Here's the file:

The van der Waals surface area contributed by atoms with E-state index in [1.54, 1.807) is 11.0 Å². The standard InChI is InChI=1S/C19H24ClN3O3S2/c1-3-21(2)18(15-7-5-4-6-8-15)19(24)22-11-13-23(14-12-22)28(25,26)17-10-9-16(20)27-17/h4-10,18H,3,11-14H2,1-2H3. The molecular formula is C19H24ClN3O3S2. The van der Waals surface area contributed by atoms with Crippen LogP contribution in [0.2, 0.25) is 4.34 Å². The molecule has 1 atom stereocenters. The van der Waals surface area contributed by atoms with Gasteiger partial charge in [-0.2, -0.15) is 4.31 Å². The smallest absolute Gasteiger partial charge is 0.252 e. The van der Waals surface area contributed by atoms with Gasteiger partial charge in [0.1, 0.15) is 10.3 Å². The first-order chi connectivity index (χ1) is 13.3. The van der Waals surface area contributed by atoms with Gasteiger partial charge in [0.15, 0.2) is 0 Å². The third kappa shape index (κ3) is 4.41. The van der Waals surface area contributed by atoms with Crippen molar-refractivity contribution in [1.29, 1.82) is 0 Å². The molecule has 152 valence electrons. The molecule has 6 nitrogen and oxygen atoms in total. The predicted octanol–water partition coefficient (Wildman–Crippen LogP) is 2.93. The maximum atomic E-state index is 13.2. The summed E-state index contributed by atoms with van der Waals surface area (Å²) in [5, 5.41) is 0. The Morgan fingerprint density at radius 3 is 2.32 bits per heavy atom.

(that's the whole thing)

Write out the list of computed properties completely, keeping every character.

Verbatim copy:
The van der Waals surface area contributed by atoms with E-state index in [1.54, 1.807) is 11.0 Å². The standard InChI is InChI=1S/C19H24ClN3O3S2/c1-3-21(2)18(15-7-5-4-6-8-15)19(24)22-11-13-23(14-12-22)28(25,26)17-10-9-16(20)27-17/h4-10,18H,3,11-14H2,1-2H3. The molecular formula is C19H24ClN3O3S2. The van der Waals surface area contributed by atoms with Crippen LogP contribution in [0.2, 0.25) is 4.34 Å². The molecule has 1 atom stereocenters. The van der Waals surface area contributed by atoms with Gasteiger partial charge in [-0.2, -0.15) is 4.31 Å². The smallest absolute Gasteiger partial charge is 0.252 e. The van der Waals surface area contributed by atoms with Gasteiger partial charge in [0.1, 0.15) is 10.3 Å². The first-order chi connectivity index (χ1) is 13.3. The van der Waals surface area contributed by atoms with Gasteiger partial charge in [0.15, 0.2) is 0 Å². The third kappa shape index (κ3) is 4.41. The van der Waals surface area contributed by atoms with Crippen molar-refractivity contribution in [1.29, 1.82) is 0 Å². The molecule has 152 valence electrons. The molecule has 6 nitrogen and oxygen atoms in total. The predicted octanol–water partition coefficient (Wildman–Crippen LogP) is 2.93. The maximum atomic E-state index is 13.2. The summed E-state index contributed by atoms with van der Waals surface area (Å²) in [5, 5.41) is 0. The Morgan fingerprint density at radius 3 is 2.32 bits per heavy atom.